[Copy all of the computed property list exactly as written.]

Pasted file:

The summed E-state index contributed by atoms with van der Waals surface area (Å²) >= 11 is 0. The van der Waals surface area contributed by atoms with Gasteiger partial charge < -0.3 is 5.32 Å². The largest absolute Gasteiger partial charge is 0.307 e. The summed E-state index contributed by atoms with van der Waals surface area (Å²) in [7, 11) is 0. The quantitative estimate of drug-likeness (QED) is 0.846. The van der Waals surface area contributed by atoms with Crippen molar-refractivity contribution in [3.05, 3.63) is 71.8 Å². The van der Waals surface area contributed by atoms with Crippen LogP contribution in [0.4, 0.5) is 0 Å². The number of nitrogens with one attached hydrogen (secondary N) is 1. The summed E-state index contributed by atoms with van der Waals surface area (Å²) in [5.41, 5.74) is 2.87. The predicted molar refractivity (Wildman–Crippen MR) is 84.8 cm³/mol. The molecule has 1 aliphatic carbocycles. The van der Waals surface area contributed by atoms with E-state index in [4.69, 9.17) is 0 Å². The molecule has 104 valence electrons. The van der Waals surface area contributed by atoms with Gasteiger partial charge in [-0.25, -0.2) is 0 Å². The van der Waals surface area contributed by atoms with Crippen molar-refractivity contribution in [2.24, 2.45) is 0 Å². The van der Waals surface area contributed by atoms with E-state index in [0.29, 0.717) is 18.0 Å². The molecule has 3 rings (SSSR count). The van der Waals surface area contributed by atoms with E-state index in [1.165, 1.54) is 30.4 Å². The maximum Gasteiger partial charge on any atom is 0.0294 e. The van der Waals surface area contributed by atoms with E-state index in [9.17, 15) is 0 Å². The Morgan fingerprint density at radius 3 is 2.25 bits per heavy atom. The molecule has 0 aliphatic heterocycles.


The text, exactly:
The summed E-state index contributed by atoms with van der Waals surface area (Å²) >= 11 is 0. The van der Waals surface area contributed by atoms with Gasteiger partial charge < -0.3 is 5.32 Å². The largest absolute Gasteiger partial charge is 0.307 e. The summed E-state index contributed by atoms with van der Waals surface area (Å²) in [7, 11) is 0. The quantitative estimate of drug-likeness (QED) is 0.846. The van der Waals surface area contributed by atoms with Crippen molar-refractivity contribution in [3.05, 3.63) is 71.8 Å². The van der Waals surface area contributed by atoms with Crippen LogP contribution in [0.4, 0.5) is 0 Å². The number of nitrogens with one attached hydrogen (secondary N) is 1. The summed E-state index contributed by atoms with van der Waals surface area (Å²) in [5.41, 5.74) is 2.87. The predicted molar refractivity (Wildman–Crippen MR) is 84.8 cm³/mol. The molecule has 1 aliphatic carbocycles. The van der Waals surface area contributed by atoms with E-state index in [4.69, 9.17) is 0 Å². The molecule has 104 valence electrons. The van der Waals surface area contributed by atoms with Gasteiger partial charge in [-0.25, -0.2) is 0 Å². The van der Waals surface area contributed by atoms with Crippen molar-refractivity contribution in [2.24, 2.45) is 0 Å². The van der Waals surface area contributed by atoms with E-state index in [0.29, 0.717) is 18.0 Å². The molecule has 3 rings (SSSR count). The van der Waals surface area contributed by atoms with E-state index in [1.165, 1.54) is 30.4 Å². The maximum Gasteiger partial charge on any atom is 0.0294 e. The van der Waals surface area contributed by atoms with E-state index in [9.17, 15) is 0 Å². The Morgan fingerprint density at radius 3 is 2.25 bits per heavy atom. The molecule has 0 aliphatic heterocycles.